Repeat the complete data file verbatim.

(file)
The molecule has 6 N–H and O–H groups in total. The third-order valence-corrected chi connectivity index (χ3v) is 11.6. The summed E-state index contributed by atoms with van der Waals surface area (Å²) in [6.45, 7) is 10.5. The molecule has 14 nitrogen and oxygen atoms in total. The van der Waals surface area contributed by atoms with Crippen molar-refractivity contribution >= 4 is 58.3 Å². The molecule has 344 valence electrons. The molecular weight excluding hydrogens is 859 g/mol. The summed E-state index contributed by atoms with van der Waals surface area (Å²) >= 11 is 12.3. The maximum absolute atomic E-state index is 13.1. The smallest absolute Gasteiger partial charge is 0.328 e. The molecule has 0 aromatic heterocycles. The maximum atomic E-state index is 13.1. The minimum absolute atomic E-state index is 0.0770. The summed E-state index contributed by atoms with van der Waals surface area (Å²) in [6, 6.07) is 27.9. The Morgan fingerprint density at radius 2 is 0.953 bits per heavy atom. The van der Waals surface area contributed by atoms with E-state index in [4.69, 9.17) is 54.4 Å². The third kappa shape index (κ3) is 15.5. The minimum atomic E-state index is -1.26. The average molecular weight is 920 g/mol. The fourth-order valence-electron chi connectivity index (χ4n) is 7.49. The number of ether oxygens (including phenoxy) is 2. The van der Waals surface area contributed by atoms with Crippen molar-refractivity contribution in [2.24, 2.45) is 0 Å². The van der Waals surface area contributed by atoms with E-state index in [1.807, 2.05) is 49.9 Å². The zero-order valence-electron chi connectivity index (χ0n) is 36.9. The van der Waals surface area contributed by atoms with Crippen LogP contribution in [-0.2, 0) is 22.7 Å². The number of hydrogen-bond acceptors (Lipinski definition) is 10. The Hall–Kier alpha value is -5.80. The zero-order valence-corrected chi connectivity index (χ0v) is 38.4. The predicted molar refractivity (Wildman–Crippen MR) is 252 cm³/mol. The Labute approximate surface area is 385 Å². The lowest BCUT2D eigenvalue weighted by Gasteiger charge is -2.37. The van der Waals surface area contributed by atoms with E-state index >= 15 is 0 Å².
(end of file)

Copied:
The molecule has 6 N–H and O–H groups in total. The third-order valence-corrected chi connectivity index (χ3v) is 11.6. The summed E-state index contributed by atoms with van der Waals surface area (Å²) in [6.45, 7) is 10.5. The molecule has 14 nitrogen and oxygen atoms in total. The van der Waals surface area contributed by atoms with Crippen molar-refractivity contribution >= 4 is 58.3 Å². The molecule has 344 valence electrons. The molecular weight excluding hydrogens is 859 g/mol. The summed E-state index contributed by atoms with van der Waals surface area (Å²) >= 11 is 12.3. The maximum absolute atomic E-state index is 13.1. The smallest absolute Gasteiger partial charge is 0.328 e. The molecule has 0 aromatic heterocycles. The maximum atomic E-state index is 13.1. The minimum absolute atomic E-state index is 0.0770. The summed E-state index contributed by atoms with van der Waals surface area (Å²) in [6, 6.07) is 27.9. The Morgan fingerprint density at radius 2 is 0.953 bits per heavy atom. The van der Waals surface area contributed by atoms with E-state index in [4.69, 9.17) is 54.4 Å². The third kappa shape index (κ3) is 15.5. The minimum atomic E-state index is -1.26. The average molecular weight is 920 g/mol. The fourth-order valence-electron chi connectivity index (χ4n) is 7.49. The number of ether oxygens (including phenoxy) is 2. The van der Waals surface area contributed by atoms with Crippen molar-refractivity contribution in [2.24, 2.45) is 0 Å². The van der Waals surface area contributed by atoms with E-state index in [1.807, 2.05) is 49.9 Å². The zero-order valence-electron chi connectivity index (χ0n) is 36.9. The van der Waals surface area contributed by atoms with Crippen LogP contribution in [-0.2, 0) is 22.7 Å². The number of hydrogen-bond acceptors (Lipinski definition) is 10. The Hall–Kier alpha value is -5.80. The zero-order valence-corrected chi connectivity index (χ0v) is 38.4. The predicted molar refractivity (Wildman–Crippen MR) is 252 cm³/mol. The Labute approximate surface area is 385 Å². The lowest BCUT2D eigenvalue weighted by Gasteiger charge is -2.37. The van der Waals surface area contributed by atoms with E-state index >= 15 is 0 Å².